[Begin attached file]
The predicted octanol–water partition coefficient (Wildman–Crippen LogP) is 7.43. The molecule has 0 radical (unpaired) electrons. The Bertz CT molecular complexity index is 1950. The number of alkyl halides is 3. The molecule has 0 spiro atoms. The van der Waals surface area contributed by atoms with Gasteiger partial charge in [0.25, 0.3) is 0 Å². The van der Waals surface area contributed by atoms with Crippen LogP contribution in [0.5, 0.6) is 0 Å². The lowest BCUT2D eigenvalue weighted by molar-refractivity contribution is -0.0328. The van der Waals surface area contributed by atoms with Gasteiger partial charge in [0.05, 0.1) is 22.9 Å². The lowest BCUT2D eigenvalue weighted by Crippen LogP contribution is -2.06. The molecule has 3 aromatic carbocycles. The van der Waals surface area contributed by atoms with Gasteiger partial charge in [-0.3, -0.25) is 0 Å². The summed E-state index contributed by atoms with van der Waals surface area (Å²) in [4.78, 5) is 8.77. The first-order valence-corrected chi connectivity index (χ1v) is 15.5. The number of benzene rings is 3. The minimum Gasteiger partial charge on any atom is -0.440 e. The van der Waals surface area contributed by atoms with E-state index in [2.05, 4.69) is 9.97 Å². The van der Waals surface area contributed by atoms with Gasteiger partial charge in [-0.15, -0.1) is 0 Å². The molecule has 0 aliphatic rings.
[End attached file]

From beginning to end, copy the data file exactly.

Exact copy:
The predicted octanol–water partition coefficient (Wildman–Crippen LogP) is 7.43. The molecule has 0 radical (unpaired) electrons. The Bertz CT molecular complexity index is 1950. The number of alkyl halides is 3. The molecule has 0 spiro atoms. The van der Waals surface area contributed by atoms with Gasteiger partial charge in [0.25, 0.3) is 0 Å². The van der Waals surface area contributed by atoms with Crippen LogP contribution in [0.5, 0.6) is 0 Å². The lowest BCUT2D eigenvalue weighted by molar-refractivity contribution is -0.0328. The van der Waals surface area contributed by atoms with Gasteiger partial charge in [0.05, 0.1) is 22.9 Å². The lowest BCUT2D eigenvalue weighted by Crippen LogP contribution is -2.06. The molecule has 3 aromatic carbocycles. The van der Waals surface area contributed by atoms with Gasteiger partial charge in [-0.3, -0.25) is 0 Å². The summed E-state index contributed by atoms with van der Waals surface area (Å²) in [4.78, 5) is 8.77. The first-order valence-corrected chi connectivity index (χ1v) is 15.5. The number of benzene rings is 3. The minimum Gasteiger partial charge on any atom is -0.440 e. The van der Waals surface area contributed by atoms with E-state index in [2.05, 4.69) is 9.97 Å². The van der Waals surface area contributed by atoms with Gasteiger partial charge in [-0.15, -0.1) is 0 Å². The molecule has 0 aliphatic rings.